Minal Patankar and Saurabh Lele appreciated that the East Walpole home they purchased was a blank slate. It allowed the first-time homeowners, who moved from Braintree with their sons, to make their mark. To be sure they got it right, the couple called designer Soni Konduru. Her marching orders from the couple were that the rooms remain light and bright, but also vibrate with color. “They wanted enough color to make people go, ‘Wow!’” Konduru says.
Over the course of the project, Konduru visited the couple’s home to discuss ideas and review progress, often over chai and Indian snacks that Patankar prepared. Every few weeks, the trio went shopping. “We got an item from every store,” Lele says with a laugh. “It’s the first time we didn’t have to build furniture ourselves.”
Konduru, whose firm name Daastann is from the Hindi word for “story,” likes to weave anecdotes about her clients into their homes. For the dining room, when she inquired about places the couple is most drawn to, they answered “Mumbai!” in unison. “They fancy all that is quirky about their hometown,” Konduru says.
Inspired by Mumbai’s coastal geography, Konduru lined the back wall in board and batten paneling painted teal. Simple off-the-shelf mirrors bounce light around the room, while Indian-themed art prints add whimsy: Mumbai landmarks rendered by Indian comic artist Chaitanya Limaye; a graffiti-style print with Mumbai slang; and an illustrated how-to for making Masala chai by Chumbak, a Bangalore-based lifestyle brand. “Every meeting at their home started with a tea party of sorts,” says Konduru, relaying the origin of the visual reference.
The sideboard, large enough to store Patankar’s multicolored tea sets, has capiz shell doors that add to the coastal narrative. But it was the linear chandelier with its white globe lights that brought the essence of Mumbai home for the couple. “In Mumbai, there’s a road next to the sea called Marine Drive, which is known as the Queen’s Necklace because it looks like a string of pearls when lit up at night,” Patankar says. “It’s a very Mumbai thing.”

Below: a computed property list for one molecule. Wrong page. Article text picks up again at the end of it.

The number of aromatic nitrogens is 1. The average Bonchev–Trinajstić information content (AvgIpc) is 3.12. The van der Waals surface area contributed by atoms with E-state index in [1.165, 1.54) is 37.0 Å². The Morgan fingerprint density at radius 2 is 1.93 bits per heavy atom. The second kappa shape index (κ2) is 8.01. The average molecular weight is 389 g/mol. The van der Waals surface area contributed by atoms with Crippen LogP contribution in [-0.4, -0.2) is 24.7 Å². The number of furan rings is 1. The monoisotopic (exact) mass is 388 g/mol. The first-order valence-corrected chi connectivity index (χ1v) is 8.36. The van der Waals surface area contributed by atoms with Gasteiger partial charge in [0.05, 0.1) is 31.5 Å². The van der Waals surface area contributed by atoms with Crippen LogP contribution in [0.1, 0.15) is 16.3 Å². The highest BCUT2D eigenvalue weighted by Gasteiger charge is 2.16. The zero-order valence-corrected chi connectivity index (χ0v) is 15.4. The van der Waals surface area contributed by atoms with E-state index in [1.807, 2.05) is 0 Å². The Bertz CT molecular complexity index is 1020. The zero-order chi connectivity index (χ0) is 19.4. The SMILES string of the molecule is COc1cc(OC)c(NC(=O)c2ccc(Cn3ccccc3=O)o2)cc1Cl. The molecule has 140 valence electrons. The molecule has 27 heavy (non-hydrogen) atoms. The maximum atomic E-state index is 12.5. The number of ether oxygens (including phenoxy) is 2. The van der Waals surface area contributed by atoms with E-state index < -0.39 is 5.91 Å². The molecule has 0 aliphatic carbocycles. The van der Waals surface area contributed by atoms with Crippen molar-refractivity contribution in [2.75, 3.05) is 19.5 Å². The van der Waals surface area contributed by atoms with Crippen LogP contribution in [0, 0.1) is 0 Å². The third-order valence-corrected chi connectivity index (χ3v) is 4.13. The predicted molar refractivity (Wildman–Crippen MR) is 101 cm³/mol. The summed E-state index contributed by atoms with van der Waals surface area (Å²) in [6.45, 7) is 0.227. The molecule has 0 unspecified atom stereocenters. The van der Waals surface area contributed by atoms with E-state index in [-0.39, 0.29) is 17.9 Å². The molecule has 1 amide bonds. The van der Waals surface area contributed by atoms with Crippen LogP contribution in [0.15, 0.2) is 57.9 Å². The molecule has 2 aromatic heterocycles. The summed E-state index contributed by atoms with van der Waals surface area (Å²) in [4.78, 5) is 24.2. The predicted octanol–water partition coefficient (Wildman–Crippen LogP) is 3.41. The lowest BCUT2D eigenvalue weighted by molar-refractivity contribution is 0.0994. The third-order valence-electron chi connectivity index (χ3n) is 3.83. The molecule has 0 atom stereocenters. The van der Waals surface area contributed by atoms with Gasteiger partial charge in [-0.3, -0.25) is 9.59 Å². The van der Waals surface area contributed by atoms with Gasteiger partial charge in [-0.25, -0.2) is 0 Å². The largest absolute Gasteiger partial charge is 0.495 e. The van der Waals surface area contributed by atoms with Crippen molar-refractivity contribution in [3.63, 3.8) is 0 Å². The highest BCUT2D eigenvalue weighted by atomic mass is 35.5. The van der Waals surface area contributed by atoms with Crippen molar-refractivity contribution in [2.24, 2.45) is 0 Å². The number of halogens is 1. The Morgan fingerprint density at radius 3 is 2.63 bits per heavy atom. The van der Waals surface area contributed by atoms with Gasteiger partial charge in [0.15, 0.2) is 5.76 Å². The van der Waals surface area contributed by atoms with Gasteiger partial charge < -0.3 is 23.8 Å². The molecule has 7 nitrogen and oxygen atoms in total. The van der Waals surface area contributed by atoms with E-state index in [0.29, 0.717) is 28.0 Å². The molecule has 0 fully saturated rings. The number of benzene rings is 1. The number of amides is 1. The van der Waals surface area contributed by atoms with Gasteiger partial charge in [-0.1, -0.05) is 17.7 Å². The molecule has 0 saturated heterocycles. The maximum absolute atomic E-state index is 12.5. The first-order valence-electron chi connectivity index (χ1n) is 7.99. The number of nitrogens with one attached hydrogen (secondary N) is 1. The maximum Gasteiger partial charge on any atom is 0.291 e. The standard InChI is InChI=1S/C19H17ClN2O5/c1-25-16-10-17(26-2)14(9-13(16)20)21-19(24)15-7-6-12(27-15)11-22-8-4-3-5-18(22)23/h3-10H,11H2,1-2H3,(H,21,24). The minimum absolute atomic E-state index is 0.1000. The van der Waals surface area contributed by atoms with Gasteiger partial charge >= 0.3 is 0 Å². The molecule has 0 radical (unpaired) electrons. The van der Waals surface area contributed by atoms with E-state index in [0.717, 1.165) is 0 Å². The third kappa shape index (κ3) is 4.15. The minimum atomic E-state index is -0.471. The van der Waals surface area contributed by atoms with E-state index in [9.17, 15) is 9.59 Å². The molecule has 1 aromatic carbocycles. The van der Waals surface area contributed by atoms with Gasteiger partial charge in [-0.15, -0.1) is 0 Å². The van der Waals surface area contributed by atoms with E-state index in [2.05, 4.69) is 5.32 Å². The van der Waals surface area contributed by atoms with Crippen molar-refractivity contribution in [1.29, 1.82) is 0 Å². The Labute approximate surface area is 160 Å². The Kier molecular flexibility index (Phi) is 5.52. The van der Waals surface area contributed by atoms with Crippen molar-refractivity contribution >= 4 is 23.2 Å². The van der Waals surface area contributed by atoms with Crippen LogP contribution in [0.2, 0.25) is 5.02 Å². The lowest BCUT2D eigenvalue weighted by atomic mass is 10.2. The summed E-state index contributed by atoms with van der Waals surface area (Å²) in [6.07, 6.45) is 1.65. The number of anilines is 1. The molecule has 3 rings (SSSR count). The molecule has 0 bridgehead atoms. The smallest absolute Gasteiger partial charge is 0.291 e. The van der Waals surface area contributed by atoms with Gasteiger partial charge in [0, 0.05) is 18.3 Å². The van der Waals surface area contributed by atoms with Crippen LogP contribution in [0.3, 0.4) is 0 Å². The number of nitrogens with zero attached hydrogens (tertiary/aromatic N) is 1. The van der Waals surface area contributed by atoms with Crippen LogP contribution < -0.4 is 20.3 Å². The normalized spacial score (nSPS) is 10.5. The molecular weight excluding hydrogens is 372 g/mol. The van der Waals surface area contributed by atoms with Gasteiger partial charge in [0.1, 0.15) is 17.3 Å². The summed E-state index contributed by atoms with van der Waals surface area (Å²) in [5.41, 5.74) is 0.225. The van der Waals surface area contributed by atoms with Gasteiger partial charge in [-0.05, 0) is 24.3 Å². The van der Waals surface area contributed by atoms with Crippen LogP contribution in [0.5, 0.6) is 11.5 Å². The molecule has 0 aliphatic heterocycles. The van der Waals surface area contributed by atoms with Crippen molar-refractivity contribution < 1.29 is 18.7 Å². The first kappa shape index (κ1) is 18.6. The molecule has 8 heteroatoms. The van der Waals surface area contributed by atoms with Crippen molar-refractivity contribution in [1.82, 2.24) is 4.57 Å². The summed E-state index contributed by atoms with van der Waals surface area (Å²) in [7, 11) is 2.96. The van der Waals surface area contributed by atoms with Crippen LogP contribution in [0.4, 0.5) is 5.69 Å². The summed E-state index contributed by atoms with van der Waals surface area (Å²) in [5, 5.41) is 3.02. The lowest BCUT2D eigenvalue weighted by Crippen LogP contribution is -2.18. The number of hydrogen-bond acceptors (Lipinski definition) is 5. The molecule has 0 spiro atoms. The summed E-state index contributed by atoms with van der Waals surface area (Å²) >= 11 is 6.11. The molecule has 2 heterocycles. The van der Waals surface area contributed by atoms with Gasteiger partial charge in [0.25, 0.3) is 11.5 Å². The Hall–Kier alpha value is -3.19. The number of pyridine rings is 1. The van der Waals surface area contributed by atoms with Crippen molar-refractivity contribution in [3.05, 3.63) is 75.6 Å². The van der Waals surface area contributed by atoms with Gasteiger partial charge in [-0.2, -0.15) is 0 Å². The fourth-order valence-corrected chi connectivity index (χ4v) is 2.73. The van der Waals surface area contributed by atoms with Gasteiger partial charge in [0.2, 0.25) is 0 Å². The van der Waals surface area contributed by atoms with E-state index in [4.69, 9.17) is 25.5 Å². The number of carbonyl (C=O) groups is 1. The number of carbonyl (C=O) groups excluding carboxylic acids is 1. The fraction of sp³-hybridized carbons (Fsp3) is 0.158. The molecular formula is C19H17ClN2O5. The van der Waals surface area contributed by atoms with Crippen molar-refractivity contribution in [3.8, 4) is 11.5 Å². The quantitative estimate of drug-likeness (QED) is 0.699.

The family, who love to sing, dance, and host karaoke nights, turned the formal living room into a music room. Over time, they plan to fill the space with instruments. For now, their 8-year-old is teaching himself to play Bollywood songs on the electric piano. Konduru layered framed fabric prints of instruments over swirling abstract wallpaper that she says “feels like music.” The shaggy geometric rug reminds Lele of piano keys.
The most important requirement for the room was that the furniture be easy to move so that the boys can practice dancing. “Before the pandemic, they took Bollywood dance lessons in person, but now we do them online,” Patankar says.
In the family room, Konduru commissioned decorative artist Pauline Curtiss of Patina Designs to create a backdrop for the television. The hand-painted, backlit panel stretches 18-feet high, to the top of the two-story space. The concept is a tropical explosion occurring behind an old wallpaper that, as it is peeled back, reveals the jungle behind it. The couple, who admit they didn’t initially understand Konduru’s vision, were amazed by Curtiss’ process and adore the finished product.
Guests love it. too. Even when the family entertains crowds in the expansive lower level, fitted with a retro bar that Konduru designed around the couple’s red fridge, friends wander upstairs to take selfies in front of the artwork. “We’ve had a lot of fun moments because of that wall and they’re often posted on Facebook,” Patankar says. “Every room is a showstopper.”
Interior designer: Daastann Interior Design Studio, daastann.com
Decorative painter: Patina Designs, patina-designs.com
Contractor: Coelho’s Building & Painting, 978-569-6312
Marni Elyse Katz is a regular contributor to the Globe Magazine. Send comments to firstname.lastname@example.org.